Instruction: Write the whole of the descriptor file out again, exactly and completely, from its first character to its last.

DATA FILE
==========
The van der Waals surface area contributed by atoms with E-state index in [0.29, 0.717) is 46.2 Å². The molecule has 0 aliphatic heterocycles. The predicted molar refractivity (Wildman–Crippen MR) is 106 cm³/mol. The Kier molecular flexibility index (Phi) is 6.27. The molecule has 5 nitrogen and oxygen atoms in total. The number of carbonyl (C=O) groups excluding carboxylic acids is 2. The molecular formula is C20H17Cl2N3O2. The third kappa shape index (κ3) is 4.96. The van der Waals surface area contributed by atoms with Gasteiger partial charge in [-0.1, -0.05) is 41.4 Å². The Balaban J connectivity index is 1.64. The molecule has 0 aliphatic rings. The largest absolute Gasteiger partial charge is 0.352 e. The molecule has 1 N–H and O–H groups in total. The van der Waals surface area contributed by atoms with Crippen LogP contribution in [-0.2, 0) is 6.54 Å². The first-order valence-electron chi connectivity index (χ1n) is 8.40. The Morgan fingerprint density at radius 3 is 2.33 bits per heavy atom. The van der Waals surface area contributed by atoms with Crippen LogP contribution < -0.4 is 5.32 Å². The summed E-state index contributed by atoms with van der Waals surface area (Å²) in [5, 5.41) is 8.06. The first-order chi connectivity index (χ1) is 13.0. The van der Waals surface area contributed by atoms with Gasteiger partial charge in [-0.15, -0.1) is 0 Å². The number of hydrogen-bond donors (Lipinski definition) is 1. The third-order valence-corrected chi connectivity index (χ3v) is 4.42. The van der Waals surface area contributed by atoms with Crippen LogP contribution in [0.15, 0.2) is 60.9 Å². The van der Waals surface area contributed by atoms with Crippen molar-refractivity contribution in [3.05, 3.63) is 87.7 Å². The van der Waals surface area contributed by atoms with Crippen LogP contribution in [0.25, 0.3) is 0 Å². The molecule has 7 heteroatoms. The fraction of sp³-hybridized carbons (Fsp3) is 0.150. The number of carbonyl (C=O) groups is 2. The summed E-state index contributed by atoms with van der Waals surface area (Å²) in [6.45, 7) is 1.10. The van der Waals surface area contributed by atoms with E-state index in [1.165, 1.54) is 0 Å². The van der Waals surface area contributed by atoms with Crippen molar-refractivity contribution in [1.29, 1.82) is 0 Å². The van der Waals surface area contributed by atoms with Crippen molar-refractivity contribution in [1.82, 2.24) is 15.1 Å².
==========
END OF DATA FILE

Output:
The van der Waals surface area contributed by atoms with E-state index in [0.29, 0.717) is 46.2 Å². The molecule has 0 aliphatic heterocycles. The predicted molar refractivity (Wildman–Crippen MR) is 106 cm³/mol. The Kier molecular flexibility index (Phi) is 6.27. The molecule has 5 nitrogen and oxygen atoms in total. The number of carbonyl (C=O) groups excluding carboxylic acids is 2. The molecular formula is C20H17Cl2N3O2. The third kappa shape index (κ3) is 4.96. The van der Waals surface area contributed by atoms with Gasteiger partial charge in [-0.1, -0.05) is 41.4 Å². The Balaban J connectivity index is 1.64. The molecule has 0 aliphatic rings. The largest absolute Gasteiger partial charge is 0.352 e. The molecule has 1 N–H and O–H groups in total. The van der Waals surface area contributed by atoms with Crippen LogP contribution in [-0.2, 0) is 6.54 Å². The first-order valence-electron chi connectivity index (χ1n) is 8.40. The Morgan fingerprint density at radius 3 is 2.33 bits per heavy atom. The van der Waals surface area contributed by atoms with Crippen LogP contribution < -0.4 is 5.32 Å². The summed E-state index contributed by atoms with van der Waals surface area (Å²) in [5, 5.41) is 8.06. The first-order chi connectivity index (χ1) is 13.0. The van der Waals surface area contributed by atoms with Gasteiger partial charge in [-0.15, -0.1) is 0 Å². The number of hydrogen-bond donors (Lipinski definition) is 1. The third-order valence-corrected chi connectivity index (χ3v) is 4.42. The van der Waals surface area contributed by atoms with Crippen LogP contribution in [0.15, 0.2) is 60.9 Å². The van der Waals surface area contributed by atoms with Crippen molar-refractivity contribution in [3.05, 3.63) is 87.7 Å². The van der Waals surface area contributed by atoms with Crippen LogP contribution in [0.25, 0.3) is 0 Å². The molecule has 7 heteroatoms. The fraction of sp³-hybridized carbons (Fsp3) is 0.150. The number of carbonyl (C=O) groups is 2. The summed E-state index contributed by atoms with van der Waals surface area (Å²) in [6.45, 7) is 1.10. The van der Waals surface area contributed by atoms with E-state index in [1.165, 1.54) is 0 Å². The van der Waals surface area contributed by atoms with Crippen molar-refractivity contribution in [1.29, 1.82) is 0 Å². The van der Waals surface area contributed by atoms with Crippen molar-refractivity contribution in [1.82, 2.24) is 15.1 Å².